No matter what profession you work in, there is usually a level of expectation from your customer or client – an expectation to perform well, deliver as promised and to remain professional regardless of the situation of the project.

Having worked in the testing arena for 11 years before my current role as a software test consultant, I’m well aware that the level of client expectations in our own industry has never been greater.

In such a competitive market, expectations must be met or exceeded by every individual working on any given project. In the beginning, it’s important to gain a very clear understanding of what the expectation of the client actually is. This can be gained through formal discussions regarding agreed deliverables, as well as a more general understanding through conversations with the account manager. After all, when dealing with clients and customers, perception is everything.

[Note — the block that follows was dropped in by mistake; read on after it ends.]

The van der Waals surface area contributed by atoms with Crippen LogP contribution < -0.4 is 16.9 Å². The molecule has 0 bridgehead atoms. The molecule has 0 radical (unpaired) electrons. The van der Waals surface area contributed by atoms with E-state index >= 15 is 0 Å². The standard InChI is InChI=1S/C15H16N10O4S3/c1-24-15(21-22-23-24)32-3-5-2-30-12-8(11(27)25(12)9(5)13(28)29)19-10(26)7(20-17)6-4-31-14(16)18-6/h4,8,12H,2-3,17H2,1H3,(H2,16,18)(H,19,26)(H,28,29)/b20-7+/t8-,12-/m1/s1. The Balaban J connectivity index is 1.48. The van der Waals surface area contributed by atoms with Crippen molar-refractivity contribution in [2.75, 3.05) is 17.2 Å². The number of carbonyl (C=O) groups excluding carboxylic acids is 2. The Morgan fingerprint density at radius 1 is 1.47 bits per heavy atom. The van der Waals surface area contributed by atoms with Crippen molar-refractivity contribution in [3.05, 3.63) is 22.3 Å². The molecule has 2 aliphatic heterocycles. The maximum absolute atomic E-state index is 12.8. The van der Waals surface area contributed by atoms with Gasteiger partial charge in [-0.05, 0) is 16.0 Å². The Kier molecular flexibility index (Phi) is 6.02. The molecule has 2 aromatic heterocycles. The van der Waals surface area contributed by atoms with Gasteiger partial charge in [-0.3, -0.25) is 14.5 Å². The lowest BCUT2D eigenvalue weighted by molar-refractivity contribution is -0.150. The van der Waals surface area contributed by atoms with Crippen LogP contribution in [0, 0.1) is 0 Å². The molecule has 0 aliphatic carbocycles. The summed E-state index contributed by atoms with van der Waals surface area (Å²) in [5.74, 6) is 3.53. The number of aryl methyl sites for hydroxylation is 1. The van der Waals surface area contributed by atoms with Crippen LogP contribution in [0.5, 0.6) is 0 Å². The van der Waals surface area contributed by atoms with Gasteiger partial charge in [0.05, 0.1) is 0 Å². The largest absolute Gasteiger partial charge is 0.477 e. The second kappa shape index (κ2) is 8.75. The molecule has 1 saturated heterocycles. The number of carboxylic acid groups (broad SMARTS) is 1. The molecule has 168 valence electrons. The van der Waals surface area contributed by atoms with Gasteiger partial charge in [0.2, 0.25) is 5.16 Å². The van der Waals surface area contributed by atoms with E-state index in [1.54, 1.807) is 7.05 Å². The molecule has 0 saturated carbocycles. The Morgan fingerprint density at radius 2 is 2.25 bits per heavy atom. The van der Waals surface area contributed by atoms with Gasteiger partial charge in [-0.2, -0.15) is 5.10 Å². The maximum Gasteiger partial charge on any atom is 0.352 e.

Having been fortunate enough to work on a number of large-scale and smaller accounts during my time at Sogeti, I have identified this maxim from testing projects through to quality reviews. The one question I always ask myself when beginning a project is this: “What is the perception from the client of how we as a company are performing, and how can this perception be improved?”

On occasions I have worked on projects in which the client perception is so positive that those involved within the project seem to ‘walk on water’. But on the flip-side to this, I have also been introduced to projects that are failing, with the task of recovering those situations, identifying the areas of failure, and reporting on them. In both cases, a significant gap exists between the perceptions of the client and our own understanding of those perceptions.